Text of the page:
Halloween will be here soon, and kids are are already vibrating with excitement. Parents, well, maybe not so much. Especially parents of kids who experience autism, deal with sensory issues, or struggle to overcome behavioral issues. Today and tomorrow, guest blogger Amy Stout offers strategies for a successful Halloween fun for everybody.
A Special Needs Halloween: Creating a Successful and Purposeful Holiday, Pt. 1
Halloween was never my favorite holiday. I never had a store bought costume and never really desired one. My siblings/friends and I always just threw something together (there were LOTS of cowgirls and cheerleaders roaming my neighborhood). Oh sure, I loved Halloween for the candy I received, but I didn’t have any special memories.
That is …. until Halloween of 2005.
You see, Halloween of 2005 is when Dan and I were invited to accompany our birth parents to the ultrasound that would declare the gender of our baby. I remember holding my breath waiting to hear (and just praying they would be able to distinguish). After an agonizing eternity, the nurse finally told us that we had a “turtle” (aka: a girl). I cried for joy – I had wanted a little girl so much!!
Dan and I had previously decided that WE wanted to know the gender of our baby, but we did not want to communicate it to anyone else until the actual birth. It was the hardest secret of our lives!! It nearly killed us not to tell. So, to keep from slipping, we named the baby “Boo”. It was so much fun!
From that moment on, any updates we gave to family and friends about our baby or the progressing adoption always included how Boo was doing. At the next ultrasound, one of our friends gave us a Halloween card and wrote inside “Hope you get a peek-a-boo” (during the ultrasound) – I thought that was sooo clever!!
Since that special day, I have always had a soft spot in my heart for Halloween and the memories of meeting our “Baby Boo” for the first time.
While Halloween is now a special day to us – it has the potential to be a very upsetting day for any child who experiences autism or special needs. Like most holidays, Halloween is a multi-sensory event. There is much stimuli to be processed if you attempt to participate in the activities of the season. Our family learned a lot in our first few years of celebrating this holiday and wanted to share with you things that have helped us have a purposeful and successful holiday.
Strategies For A Successful Special Needs Halloween:
Costumes: Make sure your child WANTS to dress up. Check costumes for comfort level and eliminate any discomforting areas of the costume. Make sure children have clear vision and breathing passages through masks. This seems common sense, but it is amazing to me how many children struggle on Halloween while caregivers are oblivious.
Set your child’s expectations: Tell your child what kind (scary, cartoon, etc) of costumes they might see, let them know that they will be safe with you. Let them know it is ok to feel nervous but that you will be right with them. If your child will allow it, hold their hand (especially when crossing driveways and streets). If they won’t allow you to hold their hand, I suggest loosely holding the back collar of their shirt (where the tag is).
Route: Make sure to map out your route ahead of time. Choose locations that meet your child’s particular needs. In our family, we go to a different neighborhood entirely. If we tried to trick or treat in our neighborhood, our daughter wouldn’t understand that it is a once a year event. Each day she would attempt to knock on our neighbors’ doors expecting candy.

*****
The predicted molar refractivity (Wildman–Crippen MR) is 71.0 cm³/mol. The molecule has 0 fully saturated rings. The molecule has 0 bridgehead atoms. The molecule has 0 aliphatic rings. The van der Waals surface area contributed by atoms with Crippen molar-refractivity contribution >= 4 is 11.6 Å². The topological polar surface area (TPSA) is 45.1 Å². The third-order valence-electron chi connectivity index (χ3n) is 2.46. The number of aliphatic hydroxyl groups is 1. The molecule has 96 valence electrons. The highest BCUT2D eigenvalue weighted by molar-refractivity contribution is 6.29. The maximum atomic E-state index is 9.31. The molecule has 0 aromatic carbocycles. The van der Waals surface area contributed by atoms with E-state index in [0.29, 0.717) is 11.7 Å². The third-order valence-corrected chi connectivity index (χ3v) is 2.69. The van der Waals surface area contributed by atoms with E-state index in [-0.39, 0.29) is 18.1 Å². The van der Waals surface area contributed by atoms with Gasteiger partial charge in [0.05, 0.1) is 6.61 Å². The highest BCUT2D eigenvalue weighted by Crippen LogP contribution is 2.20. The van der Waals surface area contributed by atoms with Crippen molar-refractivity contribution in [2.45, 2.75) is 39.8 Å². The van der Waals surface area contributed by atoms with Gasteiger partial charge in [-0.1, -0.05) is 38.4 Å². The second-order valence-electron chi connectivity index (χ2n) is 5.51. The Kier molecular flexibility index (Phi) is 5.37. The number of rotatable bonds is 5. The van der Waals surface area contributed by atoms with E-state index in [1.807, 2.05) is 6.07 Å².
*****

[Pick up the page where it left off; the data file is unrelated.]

Diet: Eat a good dinner before starting and be sure to monitor your child’s sugar intake. Plan ahead for a way to distract your child (bring along books, a flashlight, glow in the dark toys or spinners and/or etc to keep their hands busy. Give them sugarless gum to chew or offer them a chewy tube). Make sure they stay hydrated.
Schedule/Time: Be sure to watch your child’s endurance level. If they are tired, give them permission to take a break or stop altogether. Be sure to attend to your child’s restroom/diapering needs.
Weather: Be prepared for inclement or cold weather. Be sure to wear appropriate footwear. Keep an umbrella in your vehicle.
Lighting: Choose a location that is well lit.
Know your child’s fears and phobias: Don’t choose the holiday to conduct therapy or teach your child a lesson in overcoming their fears.
Help your child be prepared: In the state that I live, it is tradition for children to tell a joke when they knock on someone’s house. If your child is verbal, help them to memorize a joke or two to have ready. If your child is nonverbal, you may want to create joke cards to hand to the person who answers the door. Either way, make an effort for your child to be included in the local traditions. EVERY activity can be adapted.
Reinforce Halloween etiquette: Only knock on doors whose outdoor lights are on, only walk on sidewalks (not on grass), follow the time allowed for trick or treating (do not arrive early or keep going after end time).
What Strategies Help Your Kids?
Amy’s special needs Halloween ideas, as always, are practical and doable. If you’ve discovered other strategies that work for your family, leave a comment. And come back tomorrow for Part 2 of the series where Amy will present strategies for a purposeful Halloween. Until then, check out Amy’s blog at http://histreasuredprincess.blogspot.com/.
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